8 Exposure to Extremely Low Frequency Electromagnetic Field

Long-term Exposure to Extremely Low Frequency Electromagnetic Field and Melatonin Production by Blood Cells

1Students Research Center, Hamadan University of Medical Sciences, Hamadan, Iran

2Department of Internal Medicine, School of Medicine, Hamadan University of Medical Sciences, Hamadan, Iran

3Department of Physiology, School of Paramedical Sciences, Hamadan University of Medical Sciences, Hamadan, Iran

4Department of Immunology, School of Medicine, Hamadan University of Medical Sciences, Hamadan, Iran

Correspondence to
Dr. Alireza Zamani, Department of Immunology, School of Medicine, Hamadan University of Medical Sciences, Hamadan, Iran

Tel: +98-81-3838-0583
ext 338

Fax: +98-81-3838-0208

E-mail: a_zamani@umsha.ac.ir

Received: Mar 10, 2016

Accepted: Jun 1, 2016

Study of circadian rhythms is important in many areas of occupational medicine. Melatonin has immunomodulatory effects and regulates circadian rhythms in vertebrates.1 Recent growth in exposure to extremely low frequency electromagnetic field (ELF-EMF) has stimulated concerns about its adverse effects on circadian rhythms. Melatonin may be a good biomarker for assessing the biological effects of ELF-EMF.2

It is assumed that melatonin is mainly secreted from the pineal gland. However, it can also be produced de novo by bone marrow cells.3,4 In addition, in an in vitro experiment, it was shown that mitogen activation of human lymphocytes can cause melatonin release.5 The capability of the bone marrow and the immune system cells to produce melatonin supports the idea that the immune system, itself, would produce melatonin that may be beneficial to its regulatory functions. Although, the effect of ELF-EMF on the production of melatonin from the pineal gland has been investigated during past decades,2,6 to the best of our knowledge, there is no document on the effect of ELF-EMF on the production of melatonin by the bone marrow and immune system cells. We therefore, conducted this experimental study to investigate the effect of long-term ELF-EMF on the production of melatonin by blood cells in vitro to differentiate it from the pineal gland source.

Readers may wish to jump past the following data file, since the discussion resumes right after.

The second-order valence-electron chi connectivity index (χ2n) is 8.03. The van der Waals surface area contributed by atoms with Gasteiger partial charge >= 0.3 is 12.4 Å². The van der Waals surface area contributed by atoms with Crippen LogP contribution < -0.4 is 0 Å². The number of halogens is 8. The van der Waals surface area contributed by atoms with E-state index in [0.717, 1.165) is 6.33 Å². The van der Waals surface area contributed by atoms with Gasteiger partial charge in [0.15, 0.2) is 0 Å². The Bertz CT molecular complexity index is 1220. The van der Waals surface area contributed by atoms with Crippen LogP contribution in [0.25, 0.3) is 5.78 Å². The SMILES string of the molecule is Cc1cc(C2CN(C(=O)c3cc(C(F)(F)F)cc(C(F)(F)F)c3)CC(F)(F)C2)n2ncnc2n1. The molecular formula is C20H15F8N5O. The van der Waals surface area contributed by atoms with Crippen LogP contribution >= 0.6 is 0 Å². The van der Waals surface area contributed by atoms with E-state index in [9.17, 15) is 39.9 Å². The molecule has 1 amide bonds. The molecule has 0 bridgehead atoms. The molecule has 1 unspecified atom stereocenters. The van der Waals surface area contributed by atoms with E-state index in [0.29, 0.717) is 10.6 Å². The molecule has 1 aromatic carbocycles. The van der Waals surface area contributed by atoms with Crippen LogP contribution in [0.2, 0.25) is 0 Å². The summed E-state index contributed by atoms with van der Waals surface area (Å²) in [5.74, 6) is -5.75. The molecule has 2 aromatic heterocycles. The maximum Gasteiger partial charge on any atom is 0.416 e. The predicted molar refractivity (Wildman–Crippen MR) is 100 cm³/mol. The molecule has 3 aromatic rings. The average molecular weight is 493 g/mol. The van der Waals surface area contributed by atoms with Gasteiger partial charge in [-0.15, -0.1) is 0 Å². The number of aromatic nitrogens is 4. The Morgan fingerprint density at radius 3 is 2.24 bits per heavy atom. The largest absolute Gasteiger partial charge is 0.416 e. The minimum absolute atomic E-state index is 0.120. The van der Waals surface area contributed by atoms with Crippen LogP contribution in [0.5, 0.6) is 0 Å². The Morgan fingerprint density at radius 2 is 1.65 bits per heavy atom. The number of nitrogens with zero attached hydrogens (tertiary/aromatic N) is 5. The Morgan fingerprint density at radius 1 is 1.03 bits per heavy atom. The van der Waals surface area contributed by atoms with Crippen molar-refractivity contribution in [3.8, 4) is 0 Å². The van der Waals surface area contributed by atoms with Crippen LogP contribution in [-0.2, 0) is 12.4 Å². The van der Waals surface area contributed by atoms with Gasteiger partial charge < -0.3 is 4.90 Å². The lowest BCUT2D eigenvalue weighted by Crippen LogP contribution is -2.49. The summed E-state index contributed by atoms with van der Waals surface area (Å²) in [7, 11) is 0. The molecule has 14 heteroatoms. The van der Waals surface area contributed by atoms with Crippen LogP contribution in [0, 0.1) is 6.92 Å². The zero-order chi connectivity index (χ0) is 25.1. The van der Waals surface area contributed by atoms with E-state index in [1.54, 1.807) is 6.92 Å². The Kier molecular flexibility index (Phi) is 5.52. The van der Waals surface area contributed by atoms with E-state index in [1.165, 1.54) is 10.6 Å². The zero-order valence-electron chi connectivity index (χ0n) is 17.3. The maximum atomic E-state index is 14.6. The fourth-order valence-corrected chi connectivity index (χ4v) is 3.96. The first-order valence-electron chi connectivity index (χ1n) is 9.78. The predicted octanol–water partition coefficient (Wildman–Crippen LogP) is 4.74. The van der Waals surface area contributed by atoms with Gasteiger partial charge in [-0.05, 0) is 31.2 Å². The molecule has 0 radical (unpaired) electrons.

Forty Wistar adult male rats were divided into “test” (n=20) and “control” (n=20) groups. The test group rats were exposed to the maximum acceptable limit of ELF-EMF (100 µT), at a frequency of 50 Hz, 2 h/day from 10:00 to 12:00 am, for three months. The control rats were placed in the exposure unit, while the electricity was switched off, from 12:00 to 14:00.7 Levels of melatonin in serum and supernatant of the whole blood culture activated with 5 µg/mL of phytohemagglutinin (PHA) were determined by sandwich enzyme-linked immunosorbent assay (ELISA).

Exposure of rats to ELF-EMF had no significant effect on melatonin levels of serum (p=0.963) and whole blood culture (p=0.249) in the test group compared with the control group (Fig 1). Comparing serum with the whole blood cultures melatonin levels in both groups showed that although the blood sample was diluted by RPMI medium during culture, the melatonin levels in the blood culture supernatant was still roughly 2.5 times its level in the serum (Fig 1).


Figure 1: Mean melatonin levels in the serum and the supernatant of whole blood culture of ELF-EMF exposed and control rats. Error bars represent 95% CI for the mean.

We found that exposure of rats to 100 µT ELF-EMF for two hours a day for three months, could not change the melatonin levels in their serum and the supernatant of the whole blood culture. Touitou, et al, also demonstrated a lack of effect of ELF-EMF on melatonin secretion in humans sera who had been exposed to EMF for up to 20 years.6 In addition, in a study by Cakir, et al, they found that ELF-EMF has no effect on lymphocyte count.8 In contrast, another study shows that exposure of male Wistar rats to 50-Hz sinusoidal magnetic field of 100 μT intensity for 18 h/day for 30 days, decreases plasma concentrations of melatonin by 30%.9 At the moment, for presence of too many variables—different animal species, exposure conditions such as frequency, polarization, exposure duration, strength of magnetic fields on the results, and limited data—it is difficult to come to a definite conclusion about the effect of ELF-EMF on melatonin production.2,10 Furthermore, the observation that PHA stimulation of whole blood cells can result in significant melatonin production,5 could challenge the historical assumption that the pineal gland is the main source of melatonin in vertebrates.

Conflicts of Interest: None declared.


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Cite this article as: Seifpanahi-Shabani H, Abbasi M, Salehi I, et al. Long-term exposure to extremely low frequency electromagnetic field and melatonin production by blood cells. Int J Occup Environ Med 2016;7:-194.

 pISSN: 2008-6520
 eISSN: 2008-6814

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